Meet the best of the future generation of journalists ...
2014 ENTRIES OPEN MARCH 17, 2014
Since 2008, this hotly contested award for Australian journalists aged 26 and under has identified and celebrated the rising stars of the new generation, opening doors for young talent in Australia and kick-starting careers.
Today’s young journalists are more dynamic and must work harder than ever before.
They are multi-skilled and adept across platforms, drawing on interactive tools and technologies to tell their stories and capture the attention of audiences.
Celebrating and encouraging the excellence of their work is critical to breeding a robust new generation of journalists.
Award-winners are chosen on the basis of journalistic excellence in the fundamental tenets of the craft including newsworthiness, balance, accuracy, ethics and public impact as well as their ability to present distinctive and original journalism that pushes the boundaries of the profession.
KEY DATES FOR 2014
- ENTRIES OPEN: Monday March 17, 2014
- ENTRIES CLOSE: Monday April 28, 2014
- FINALISTS ANNOUNCED (via press release): Wednesday May 21, 2014
- WINNERS ANNOUNCED at the Young Journalist of the Year Awards ceremony in Sydney on Tuesday June 24, 2014
Ashley Argoon of The Border Mail named the 2013 Walkley Young Australian Journalist of the Year
Persistence, sensitivity and adaptability in combining hard news and feature reporting with social media use has led to 24-year-old Ashley Argoon being named the 2013 Walkley Young Australian Journalist of the Year.
Ashley won the the text-based journalism category and the overall prize after impressing judges with her body of work on youth suicide and services in her region, which included 44 feature articles, hard news leads and columns.
Her win means she will soon wing her way to either the BBC headquarters in London or a CNN newsroom in either New York or Atlanta for valuable work experience to enhance her career.
Judges said Ashley was chosen as overall winner in recognition of the outstanding depth of her work and contribution to changing the status quo through a major campaign in The Border Mail, “Ending the suicide silence”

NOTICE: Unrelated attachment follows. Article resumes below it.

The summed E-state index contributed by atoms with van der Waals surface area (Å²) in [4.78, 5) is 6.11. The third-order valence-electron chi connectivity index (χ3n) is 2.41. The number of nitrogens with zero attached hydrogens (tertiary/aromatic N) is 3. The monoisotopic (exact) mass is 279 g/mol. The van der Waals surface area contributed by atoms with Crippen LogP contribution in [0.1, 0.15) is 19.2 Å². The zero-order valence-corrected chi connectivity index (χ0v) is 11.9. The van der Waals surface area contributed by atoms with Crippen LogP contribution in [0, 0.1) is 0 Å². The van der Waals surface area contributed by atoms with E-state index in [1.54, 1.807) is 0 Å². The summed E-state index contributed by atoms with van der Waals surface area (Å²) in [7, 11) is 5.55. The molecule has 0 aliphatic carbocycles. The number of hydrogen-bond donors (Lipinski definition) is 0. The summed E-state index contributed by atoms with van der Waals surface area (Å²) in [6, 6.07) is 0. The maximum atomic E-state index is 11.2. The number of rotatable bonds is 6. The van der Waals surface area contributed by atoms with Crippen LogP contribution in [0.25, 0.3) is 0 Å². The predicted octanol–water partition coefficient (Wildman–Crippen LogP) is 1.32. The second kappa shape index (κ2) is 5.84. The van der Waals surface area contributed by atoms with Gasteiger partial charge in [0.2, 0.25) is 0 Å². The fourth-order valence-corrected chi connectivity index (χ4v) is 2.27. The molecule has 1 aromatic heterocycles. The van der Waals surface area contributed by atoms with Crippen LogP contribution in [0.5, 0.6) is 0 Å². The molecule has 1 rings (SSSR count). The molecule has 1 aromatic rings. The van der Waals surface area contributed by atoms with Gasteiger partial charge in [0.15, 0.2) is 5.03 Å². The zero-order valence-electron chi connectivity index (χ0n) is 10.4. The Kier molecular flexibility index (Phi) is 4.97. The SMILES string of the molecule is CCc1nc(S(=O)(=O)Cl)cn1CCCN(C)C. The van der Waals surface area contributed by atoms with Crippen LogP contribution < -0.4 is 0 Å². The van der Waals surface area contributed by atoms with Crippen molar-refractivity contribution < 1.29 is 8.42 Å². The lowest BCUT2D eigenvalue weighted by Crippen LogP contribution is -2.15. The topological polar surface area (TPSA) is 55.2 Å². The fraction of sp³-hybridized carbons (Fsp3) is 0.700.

“It is an impressive achievement for someone at an early stage of their career and showcases the importance of journalism that is connected to and responsive to the needs of its local community,” they said.
Ashley had attended her first Albury-Wodonga Suicide Prevention in 2011, having securing a cadetship at The Border Mail following work experience at The Age. Finding people suffering and unwilling to speak, she persisted and kept listening until eventually they opened up.
A year on, The Border Mail launched its campaign, building relationships with people who had lost loved ones, mental health experts, crisis counsellors and those who had tried to take their own lives. The campaign won the newspaper two Walkley Awards last year.
Ashley’s contribution to the campaign stood out for its dedication and sensitivity, excellent hard news reporting and skilfully compassionate writing as well as her personal and humane treatment of mental illness.
She was also involved in coordinating the Albury-Wodonga Needs Headspace initiative and its Facebook site, which now has more than 5000 followers.
Ashley said she chose to pursue journalism because “no other career felt right” and she was inspired by courage.
She credited those who believed in her – “from my university tutor who set me up with work experience to journalists and editors who I’ve met along the way” – for giving her the encouragement and support she needed.
“Without them, I would probably still be working in a café,” she said.